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Timing and Composition of Protein/Amino Acid Supplementation

Antonio, Jose PhD, CSCS

Strength & Conditioning Journal: February 2008 - Volume 30 - Issue 1 - p 43-44
doi: 10.1519/SSC.0b013e318163c077
COLUMNS: Nutrition and Ergogenic Aids

International Society of Sports Nutrition, Deerfield Beach, Florida

Jose Antonio is the Chief Executive Officer of the International Society of Sports Nutrition.



Heavy resistance training changes the balance of muscle protein turnover leading to gains in skeletal muscle mass (6). The role of nutrition in affecting the adaptive response of skeletal muscle to heavy resistance training has been examined by several investigators. It has been posited that the provision of protein and amino acids is the key nutrient regulator of skeletal muscle protein turnover and subsequent skeletal muscle fiber hypertrophy. During exercise, muscle protein synthesis decreases together with a net increase in protein degradation and stimulation of branched-chain amino acid (BCAA) oxidation (the BCAAs are leucine, valine, and isoleucine). After exercise, recovery of muscle protein synthesis requires dietary protein or BCAAs. Thus, both insulin and leucine allow skeletal muscle to coordinate protein synthesis post-exercise upon the consumption of proper nutrients (4,5). However, in addition to the data showing that the acute response to combined heavy resistance exercise and nutrient ingestion (i.e., protein and amino acids) promotes skeletal muscle protein accretion (7–9), there are longitudinal studies that show improvements in body composition and exercise performance as a result of proper supplementation.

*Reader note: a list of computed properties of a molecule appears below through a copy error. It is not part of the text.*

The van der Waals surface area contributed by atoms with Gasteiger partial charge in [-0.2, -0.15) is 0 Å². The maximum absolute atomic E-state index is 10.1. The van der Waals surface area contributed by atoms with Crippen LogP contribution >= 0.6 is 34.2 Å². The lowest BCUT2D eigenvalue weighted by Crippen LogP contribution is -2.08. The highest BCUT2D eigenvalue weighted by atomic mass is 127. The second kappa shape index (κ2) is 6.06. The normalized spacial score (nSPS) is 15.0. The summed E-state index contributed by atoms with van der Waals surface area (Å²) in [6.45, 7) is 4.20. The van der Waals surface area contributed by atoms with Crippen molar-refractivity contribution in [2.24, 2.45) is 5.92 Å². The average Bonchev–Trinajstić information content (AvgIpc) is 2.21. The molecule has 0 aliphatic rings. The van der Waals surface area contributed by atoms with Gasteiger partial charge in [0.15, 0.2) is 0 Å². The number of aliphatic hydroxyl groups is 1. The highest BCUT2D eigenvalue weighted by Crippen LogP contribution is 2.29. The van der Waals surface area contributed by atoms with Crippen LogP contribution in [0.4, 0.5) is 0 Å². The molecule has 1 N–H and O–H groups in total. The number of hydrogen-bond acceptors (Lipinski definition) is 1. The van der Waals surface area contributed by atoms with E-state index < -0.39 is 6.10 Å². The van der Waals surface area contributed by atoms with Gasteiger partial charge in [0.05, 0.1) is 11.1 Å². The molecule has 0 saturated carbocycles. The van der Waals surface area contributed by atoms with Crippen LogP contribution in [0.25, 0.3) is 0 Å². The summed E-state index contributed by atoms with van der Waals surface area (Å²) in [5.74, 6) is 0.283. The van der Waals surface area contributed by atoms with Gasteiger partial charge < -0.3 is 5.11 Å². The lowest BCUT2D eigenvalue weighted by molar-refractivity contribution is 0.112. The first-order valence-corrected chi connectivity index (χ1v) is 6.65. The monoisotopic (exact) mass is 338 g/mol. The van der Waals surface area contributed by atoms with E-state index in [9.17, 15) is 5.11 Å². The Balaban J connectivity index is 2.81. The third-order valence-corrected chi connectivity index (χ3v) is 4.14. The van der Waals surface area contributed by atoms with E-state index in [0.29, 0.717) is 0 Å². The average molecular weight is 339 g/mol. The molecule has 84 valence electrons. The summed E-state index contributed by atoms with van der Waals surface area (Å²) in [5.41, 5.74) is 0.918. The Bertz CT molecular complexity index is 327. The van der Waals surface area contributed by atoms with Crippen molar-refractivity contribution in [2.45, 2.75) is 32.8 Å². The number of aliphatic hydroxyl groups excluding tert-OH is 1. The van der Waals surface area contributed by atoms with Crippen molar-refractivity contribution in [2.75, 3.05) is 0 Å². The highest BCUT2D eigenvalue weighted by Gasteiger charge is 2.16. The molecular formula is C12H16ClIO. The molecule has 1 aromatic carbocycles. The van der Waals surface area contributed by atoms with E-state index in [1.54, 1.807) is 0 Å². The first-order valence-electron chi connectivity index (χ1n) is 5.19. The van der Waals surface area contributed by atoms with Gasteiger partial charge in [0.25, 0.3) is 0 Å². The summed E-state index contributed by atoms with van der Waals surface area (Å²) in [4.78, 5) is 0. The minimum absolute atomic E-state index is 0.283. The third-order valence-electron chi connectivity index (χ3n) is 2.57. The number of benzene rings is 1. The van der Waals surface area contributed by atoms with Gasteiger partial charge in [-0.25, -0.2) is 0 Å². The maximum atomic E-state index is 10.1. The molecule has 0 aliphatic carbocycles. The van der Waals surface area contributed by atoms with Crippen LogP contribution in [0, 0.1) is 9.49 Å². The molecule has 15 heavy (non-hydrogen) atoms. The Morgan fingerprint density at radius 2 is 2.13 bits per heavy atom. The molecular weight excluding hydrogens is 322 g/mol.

For instance, a recent study examined 10 weeks of resistance training and the ingestion of supplemental protein and amino acids on muscle performance and markers of muscle anabolism. Nineteen untrained males were randomly assigned to supplement groups containing either 20-g protein or 20-g dextrose placebo ingested 1 hour before and after exercise for a total of 40 g/d. The total pre- and post-serving of protein was as follows: 14-g whey protein concentrate, 6-g whey protein isolate, 4-g milk protein isolate, 4-g calcium caseinate, and 12-g free amino acids (0.22-g arginine, 0.22-g histidine, 0.14-g isoleucine, 6.0-g leucine, 0.44-g lysine, 0.44-g methionine, 0.20-g phenylalanine, 0.22-g valine, 0.12-g aspartate, 2.0-g glutamine, and 2.0-g tyrosine). Subjects exercised 4 times per week using 3 sets of 6–8 repetitions at 85–90% of the 1RM. Compared to carbohydrate supplementation, consuming the combination of protein and amino acids resulted in greater increases in total body mass, fat-free mass, thigh mass, muscle strength, serum IGF-1, IGF-1 mRNA, MHC I and IIa expression, and myofibrillar protein. In fact, the protein group experienced a mean increase of 5.6-kg of fat-free mass compared to the 2.7-kg gain in the carbohydrate group. More importantly, myofibrillar protein content was elevated by 45% in the protein-supplemented group versus 18% in the carbohydrate group. It is clear that within the parameters of this particular investigation, 10 weeks of resistance training combined with 20-g protein and amino acids ingested 1 hour before and after exercise is more effective than carbohydrate placebo in up-regulating markers of muscle protein synthesis and anabolism along with subsequent improvements in muscle performance (10).